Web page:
1896 Japan Tsunami article. - TMalmay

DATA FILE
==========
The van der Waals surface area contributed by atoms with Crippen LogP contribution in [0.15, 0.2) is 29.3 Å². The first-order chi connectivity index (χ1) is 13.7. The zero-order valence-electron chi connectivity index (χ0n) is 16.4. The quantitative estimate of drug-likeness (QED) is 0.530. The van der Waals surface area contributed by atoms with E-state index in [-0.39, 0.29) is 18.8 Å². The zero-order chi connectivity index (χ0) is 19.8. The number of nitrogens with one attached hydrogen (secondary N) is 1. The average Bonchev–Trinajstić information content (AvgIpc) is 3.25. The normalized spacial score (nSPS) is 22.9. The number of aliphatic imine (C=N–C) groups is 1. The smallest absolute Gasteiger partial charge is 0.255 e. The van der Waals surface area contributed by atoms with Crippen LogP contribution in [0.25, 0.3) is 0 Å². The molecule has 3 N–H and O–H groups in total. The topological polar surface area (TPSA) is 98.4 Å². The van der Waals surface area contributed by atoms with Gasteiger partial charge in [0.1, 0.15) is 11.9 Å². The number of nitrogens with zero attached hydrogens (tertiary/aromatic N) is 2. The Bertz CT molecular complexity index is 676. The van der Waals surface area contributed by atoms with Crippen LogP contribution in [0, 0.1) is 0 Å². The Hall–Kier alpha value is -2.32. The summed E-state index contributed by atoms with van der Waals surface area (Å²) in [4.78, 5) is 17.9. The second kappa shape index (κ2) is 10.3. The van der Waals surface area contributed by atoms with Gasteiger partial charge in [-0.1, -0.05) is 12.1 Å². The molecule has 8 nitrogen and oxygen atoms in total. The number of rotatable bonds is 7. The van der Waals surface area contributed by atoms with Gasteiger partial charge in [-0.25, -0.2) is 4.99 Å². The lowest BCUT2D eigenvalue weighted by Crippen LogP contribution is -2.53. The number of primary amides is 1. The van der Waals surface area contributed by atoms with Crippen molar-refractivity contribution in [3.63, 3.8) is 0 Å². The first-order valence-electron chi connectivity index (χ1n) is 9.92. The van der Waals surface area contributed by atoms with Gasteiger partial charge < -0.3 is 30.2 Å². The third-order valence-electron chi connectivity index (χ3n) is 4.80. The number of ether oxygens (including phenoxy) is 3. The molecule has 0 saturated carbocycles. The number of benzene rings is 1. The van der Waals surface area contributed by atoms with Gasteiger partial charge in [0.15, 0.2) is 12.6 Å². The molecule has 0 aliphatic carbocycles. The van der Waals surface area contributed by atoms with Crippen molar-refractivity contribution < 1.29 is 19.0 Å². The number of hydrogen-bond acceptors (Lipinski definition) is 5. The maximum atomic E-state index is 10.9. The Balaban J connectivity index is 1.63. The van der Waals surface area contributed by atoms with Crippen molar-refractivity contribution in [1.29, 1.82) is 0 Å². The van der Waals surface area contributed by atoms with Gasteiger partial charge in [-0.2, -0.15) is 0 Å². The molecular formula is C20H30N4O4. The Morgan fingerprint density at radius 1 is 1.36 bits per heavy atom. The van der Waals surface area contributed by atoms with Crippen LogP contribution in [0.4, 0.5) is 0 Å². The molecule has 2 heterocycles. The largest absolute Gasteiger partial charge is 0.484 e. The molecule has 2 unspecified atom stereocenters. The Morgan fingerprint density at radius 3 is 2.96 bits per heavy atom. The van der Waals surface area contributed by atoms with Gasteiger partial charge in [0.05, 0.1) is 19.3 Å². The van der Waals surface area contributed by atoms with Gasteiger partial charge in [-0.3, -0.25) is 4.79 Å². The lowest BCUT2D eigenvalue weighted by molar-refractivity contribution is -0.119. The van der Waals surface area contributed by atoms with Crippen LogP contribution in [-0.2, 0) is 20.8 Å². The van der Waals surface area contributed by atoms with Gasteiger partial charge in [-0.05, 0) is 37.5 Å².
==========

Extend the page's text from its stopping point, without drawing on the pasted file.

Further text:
THE JAPANESETlDAL WAVE. i'he Secretary of State Receives mi Official Account. Washington, July 23.—The secretary o£ state has received a report from the United States charge at Tokio In regard to the recent tidal wave disaster in Japan. "A horrible disaster has befallen Japan," he says, "causing the death of 30,000 of her people and leaving twice that number homeless and starving. On the evening of June 15 last, at about S:10 or S.-20 p. in., the northeastern littoral of tho island of Hondo, for a distance of nearly 200 miles, was submerged by a tremendous tidal wave eighty feet In height, which, sweeping Irresistibly upon the coast, only spent its energy after a rush of miles into the interior, and. retired, leaving a desolate waste of sand and debris, where had stood so many homes and thriving villages. "During the 15th o£ June a number of earthquake shocks had been felt by the Inhabitants of the unfortunate prefectures of Mlyaga, Oomorl and Iwate, but these slight disturbances gave no warning to the fishing people who were celebrating the May festival, which accord- Ing to the Chinese calendar, fell upon that day. As about S o'clock the people living- along tha coast were startled from their tranqullity by a frightful roaring from the sea, likened to the reports of heavy artillery. Housed to action by tho cries of "tsunami, "tsunami," ("tidal wave," "tidal wave,") from those who realized the Impending disaster, the inhabitants rushed from their homes into a night of pitchy blackness to be overtaken and engulfed In their flight to higher ground. "The first meager reports from the acene of the catastrophe gave little idea of its magnitude, but each succeeding budget of news arriving from the north has added to the appalling character of the disaster, until, at the time o£ writing (June 25), it Is estimated that tho mortalities will number more than 30,000. Tha magnitude of the losses of life Is Ijottc-r appreciated by comparing this disaster with those known so well in history. Lisbon, at a conservative estimate, lost but 25,000 of IU people In Its memorable eartluiuake, and Japan hut 7,500 In the Gifu disaster of IS'Jl— in fact the mortalities exceed those o£ the Chinese-Japanese war. "I am pleasstl to say that so far as I have Iwan able to loarn from persons at the scene o£ the disaster, no Americans have suffered either in person or in property. Japan has sought no foreign aid, but seems able to provide for its destitute. The Imperial family has headed the subscription list with 14,000 yen, and donations from private .sources are swelling the relief fund."